15. Maybe no one else agrees–and it’s probably a sign of the times–but when it’s a film, call it a film. Not a video.

    Maybe youngsters already assume that everything ever shot was acquired in video. What’s the worst thing that happen if we used the right term–film–to help I.D. the era of the original?

    You could always compromise and call it a clip.

  16. JPW, I think the difficulty comes in that you are most certainly not watching this on film. It’s pixels. The actual thing you’re watching is, indeed, video. Perhaps video shot of a film, but it’s still video.

  17. @#16,

    You’re right; nobody cares. The medium is NOT the message, despite what that Canadian crank preached.

  18. DCulberson, of course. We’re watching it digitally. The container is video. Would you say that Ansel Adams shot digital photos when you view them online? What about all of those CDs that Elvis recorded? Or, “I really love that video Orson Welles did with the snowboard in it.”

    Capisce? . . .

    Re the Helen Keller piece: If it was shot in the era of film as a film, call it a film. Who cares how we view it? That’s irrelevant. What I’m trying to avoid is bogus, revisionist labeling by some of the current generation and future generations.

  19. Mermaid: Maybe you should review the definition of dumb.

    “The state of being dumb (either mute or dim-witted), that is, not communicating vocally, whether from selective mutism or from an inability to speak.”

    Lots of dictionaries don’t include the word vocal but that’s really what it meant, especially back then. It’s not pejorative when used this way. Now days if you called a deaf person “dumb” you’d probably be in trouble but that’s just because the meaning has changed and deaf people don’t like to think of themselves as handicapped in anyway.

  20. @ 20
    Never quote from Wikipedia unless you know how to research, you can read your own reference, and you can read the thread in which you are posting.

    The use of dumb in this context of being Deaf and “mute” is directly related to seeing them as not fully human or in your own reference “dim witted”, or did you not read #15, which is so repulsively 1865?

    Forbidden signs: American culture and the campaign against sign language
    By Douglas C. Baynton pg. 1
    “The debate over sign language, called upon the central debates of the time, such as what distinguished Americans from non-Americans,civilized people from savages, humans from animals…”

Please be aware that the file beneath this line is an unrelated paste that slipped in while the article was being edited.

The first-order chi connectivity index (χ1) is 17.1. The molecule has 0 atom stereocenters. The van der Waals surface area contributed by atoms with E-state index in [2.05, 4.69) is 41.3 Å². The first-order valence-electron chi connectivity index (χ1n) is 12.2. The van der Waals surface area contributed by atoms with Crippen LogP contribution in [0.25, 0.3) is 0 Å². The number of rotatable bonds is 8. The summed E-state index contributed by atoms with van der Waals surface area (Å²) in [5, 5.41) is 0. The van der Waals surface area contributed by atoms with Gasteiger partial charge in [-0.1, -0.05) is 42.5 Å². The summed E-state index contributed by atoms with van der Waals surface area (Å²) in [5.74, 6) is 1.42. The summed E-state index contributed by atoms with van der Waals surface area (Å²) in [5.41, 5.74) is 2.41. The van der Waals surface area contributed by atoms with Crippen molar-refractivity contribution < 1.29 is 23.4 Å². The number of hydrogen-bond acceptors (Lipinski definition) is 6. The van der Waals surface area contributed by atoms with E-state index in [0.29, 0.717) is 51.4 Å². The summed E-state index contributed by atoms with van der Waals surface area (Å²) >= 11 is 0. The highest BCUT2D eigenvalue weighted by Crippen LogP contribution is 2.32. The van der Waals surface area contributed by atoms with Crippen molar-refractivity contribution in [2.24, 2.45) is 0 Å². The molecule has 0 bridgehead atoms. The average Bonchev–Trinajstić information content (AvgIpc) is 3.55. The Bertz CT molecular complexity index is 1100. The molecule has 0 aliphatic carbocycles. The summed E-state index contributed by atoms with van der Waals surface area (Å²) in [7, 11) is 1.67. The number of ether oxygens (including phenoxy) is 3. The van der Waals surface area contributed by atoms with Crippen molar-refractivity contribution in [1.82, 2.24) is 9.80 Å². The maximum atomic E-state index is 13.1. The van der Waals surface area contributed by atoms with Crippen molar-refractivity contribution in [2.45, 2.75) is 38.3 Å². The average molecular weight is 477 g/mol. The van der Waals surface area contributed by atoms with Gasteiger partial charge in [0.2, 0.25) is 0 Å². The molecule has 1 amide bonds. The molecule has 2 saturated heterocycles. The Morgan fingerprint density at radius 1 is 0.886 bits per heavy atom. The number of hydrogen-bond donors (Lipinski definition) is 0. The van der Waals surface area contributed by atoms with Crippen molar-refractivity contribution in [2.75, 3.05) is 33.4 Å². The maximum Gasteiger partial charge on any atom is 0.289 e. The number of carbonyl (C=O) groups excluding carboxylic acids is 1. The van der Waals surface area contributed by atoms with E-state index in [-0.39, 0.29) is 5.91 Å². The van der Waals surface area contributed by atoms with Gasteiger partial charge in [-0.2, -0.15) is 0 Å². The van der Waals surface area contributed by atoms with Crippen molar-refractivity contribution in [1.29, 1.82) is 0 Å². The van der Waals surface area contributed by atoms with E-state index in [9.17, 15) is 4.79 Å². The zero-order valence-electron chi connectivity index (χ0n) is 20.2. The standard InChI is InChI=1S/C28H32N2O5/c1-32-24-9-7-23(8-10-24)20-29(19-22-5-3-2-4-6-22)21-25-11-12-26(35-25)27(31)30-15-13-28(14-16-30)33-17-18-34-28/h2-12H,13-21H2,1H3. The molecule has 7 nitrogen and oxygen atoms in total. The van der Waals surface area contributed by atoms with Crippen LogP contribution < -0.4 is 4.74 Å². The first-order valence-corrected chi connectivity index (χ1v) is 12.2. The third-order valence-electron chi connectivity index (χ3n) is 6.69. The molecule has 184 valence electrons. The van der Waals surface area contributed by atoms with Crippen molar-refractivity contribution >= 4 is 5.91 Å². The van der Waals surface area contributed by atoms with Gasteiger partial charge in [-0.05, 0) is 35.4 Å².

Please become more educated before you think yourself in a position to condescend.

  21. For a few weeks each summer, a talented local cast and crew perform “The Miracle Worker” at an outdoor theater behind Ivy Green, Helen’s childhood home in Tuscumbia, Alabama. It’s well worth a visit.

    Anne Sullivan deserves enormous credit for her role in educating Helen. But the family cook’s daughter, Martha Washington, helped Helen improvise her first hand signs before Anne ever came to Ivy Green. Martha was black and Anne was white, so Martha’s contribution tends to be overlooked.

  22. Amazing! I was curious about how deaf blind folks communicate these days and found this:

    and, of course, there are now cochlear implants.

    Maybe most know about it, but the 2000 documentary Sound and Fury, which is about deaf culture, is really interesting. Before seeing it I am not sure I would ever have thought there were people who did not want an implant.

  23. @21:Mermaid:

    My post wasn’t meant to be personal but if you want to take it there feel free. It’s easier to get offended and angry, good luck with that.

    Wikipedia/wiktionary make great litumus tests. You may feel free to peruse the references if you have time. As for your book reference, it’s a debate on sign language etc. I was simply trying to clarify the meaning of the word “dumb” which in old english has nothing to do with intelligence, again, from wiktionary:

    From Old English dumb (“silent, mute, unable to speak”). Cognate with the Old Norse dumbr. In ordinary spoken English, a phrase like “He is dumb” is interpreted as “He is stupid” rather than “He lacks the power of speech”. The latter example, however, is the original sense of the word. The senses of stupid, unintellectual, and pointless were established from influence of the German word dumm.

  24. I highly recommend reading some of Helen Keller’s writing. Her vivid descriptions of colors, sights and sounds is simply amazing, knowing she has no frame of reference for what she is writing about. Her descriptive writing is so good – it is still a point of controversy on its validity.

  25. @ JPW

    It’s not so strange people call all moving pictures video since it literally means “I see.” Just like audio (“I hear”) stands for every recorded sound be it on tape, vinyl or mp3.

  26. If Helen Keller were psychic, would she call it a fourth sense?

    If her parents caught her swearing would they Wash her hands with soap?

  27. Forkboy, you make a good point. From the etymology, you’d think that ‘video’ would have been the original choice for all motion pictures.

    The way things turned out, though, we started associating ‘video’ with electronic moving images. Sure, someone can call their video a film, but it’s far less likely to shoot on film stock and call it a video.